Fargesia sp. — The easiest of the bamboos to find and among the hardiest, members of this genus range in height from 8 to 20 feet and many are hardy at -10 to -20 degrees. Blue fountain bamboo (Fargesia nitida) grows to 12 feet and is hardy to -20. The leaves are delicate and slender, and the plant retains a vase shape. Named for its dark purple canes that are covered with a bloomy cast when young, this bamboo needs shade, and it doesn't stand up to heat. In warm areas of Zone 6 and 7, give it mostly shade, or better yet, use F. robusta and F. ruba, which have shown heat tolerance.
Chusquea culeou — Cultivated in England for hundreds of years, this bamboo grows to 15 feet in height, tolerates sun or shade and is hardy from 0 to 15 degrees, depending on the clone. The canes are a wonderful mixture of green and chartreuse, a striking combination. The plant is upright, but the tops of the canes cascade and gently weep. As the clump matures, the tops sport giant feathery plumes.
Borinda angustissima — This bamboo is a tight clumper that grows to 18 feet tall, likes partial shade and is hardy to 15 degrees. It has dainty, delicate leaves and in early summer the new canes exhibit remarkable purple-red cane sheaths.
Fargesia murieliae — The culms of umbrella bamboo, a non-invasive clumping form, spread about 3 or 4 inches a year. That's all they do, so it's a very easy one to maintain. It reaches about 10 to 12 feet tall. It's hardy in Zones 4 to 9.
Taking a Chance With Running Bamboo Varieties
Pleioblastus fortunei — If you feel truly venturesome, try Pleioblastus fortunei, a runner that has variegated foliage. The spiky appearance makes it look more like an ornamental grass. It tops out at about four feet tall, and it's hardy to -10 degrees. In the spring, to get this plant going, give it a good haircut. It can take sun or shade.
Pleioblastus viridistraitus — This bamboo has chartreuse leaves striped with a handsome dark green. These will look cute and sweet in the pot, but don't forget to treat it just as you would a small lion: Don't let it out of its cage.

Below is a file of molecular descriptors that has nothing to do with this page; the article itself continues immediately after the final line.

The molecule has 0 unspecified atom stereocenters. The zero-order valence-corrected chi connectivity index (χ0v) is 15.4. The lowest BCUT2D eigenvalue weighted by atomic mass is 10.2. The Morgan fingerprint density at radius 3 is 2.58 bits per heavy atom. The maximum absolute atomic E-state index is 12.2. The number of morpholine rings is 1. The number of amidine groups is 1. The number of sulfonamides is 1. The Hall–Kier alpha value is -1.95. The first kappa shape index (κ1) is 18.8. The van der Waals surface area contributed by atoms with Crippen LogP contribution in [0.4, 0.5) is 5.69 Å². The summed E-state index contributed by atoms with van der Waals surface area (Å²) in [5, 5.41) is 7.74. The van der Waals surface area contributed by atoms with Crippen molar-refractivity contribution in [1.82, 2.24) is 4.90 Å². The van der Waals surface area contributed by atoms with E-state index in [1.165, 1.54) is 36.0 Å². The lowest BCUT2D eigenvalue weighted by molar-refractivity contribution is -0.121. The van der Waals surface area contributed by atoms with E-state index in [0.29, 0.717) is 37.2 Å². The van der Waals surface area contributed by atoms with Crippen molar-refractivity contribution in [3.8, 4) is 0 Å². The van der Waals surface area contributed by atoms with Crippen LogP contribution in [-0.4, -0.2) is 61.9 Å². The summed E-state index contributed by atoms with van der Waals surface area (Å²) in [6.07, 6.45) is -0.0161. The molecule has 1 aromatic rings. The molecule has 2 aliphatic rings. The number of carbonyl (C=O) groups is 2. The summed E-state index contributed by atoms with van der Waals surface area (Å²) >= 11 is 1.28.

Phyllostachys edulis — Moso bamboo is one of the largest bamboo selections available and is used to make bamboo flooring. The culms, or stems, reach 6 inches in diameter. It grows to 80 feet tall in the right environment. Hardy in Zones 7 to 10
Phyllostachys aureosulcata 'Aureocaulis' — Golden crookstem bamboo is hardy to -10 degrees. It has an upright growth habit and reaches about 25 feet tall. The stems develop a golden yellow color and are topped off with green foliage. It spreads by underground runners. Hardy in Zones 5 to 10.
Phyllostachys bissetii — David Bisset bamboo also is a running type and grows to 30 feet tall. It has green canes that grow close together, forming a dense canopy. Hardy in Zones 6 to 10.
To easily propagate bamboo, cut the stems to about 6 inches from the ground. Remove a section of the stem with roots from the ground. Transplant the stem with roots to a container filled with soil. Leave the green end of the stem sticking above the soil, and it'll sprout up into a new bamboo in just a few weeks.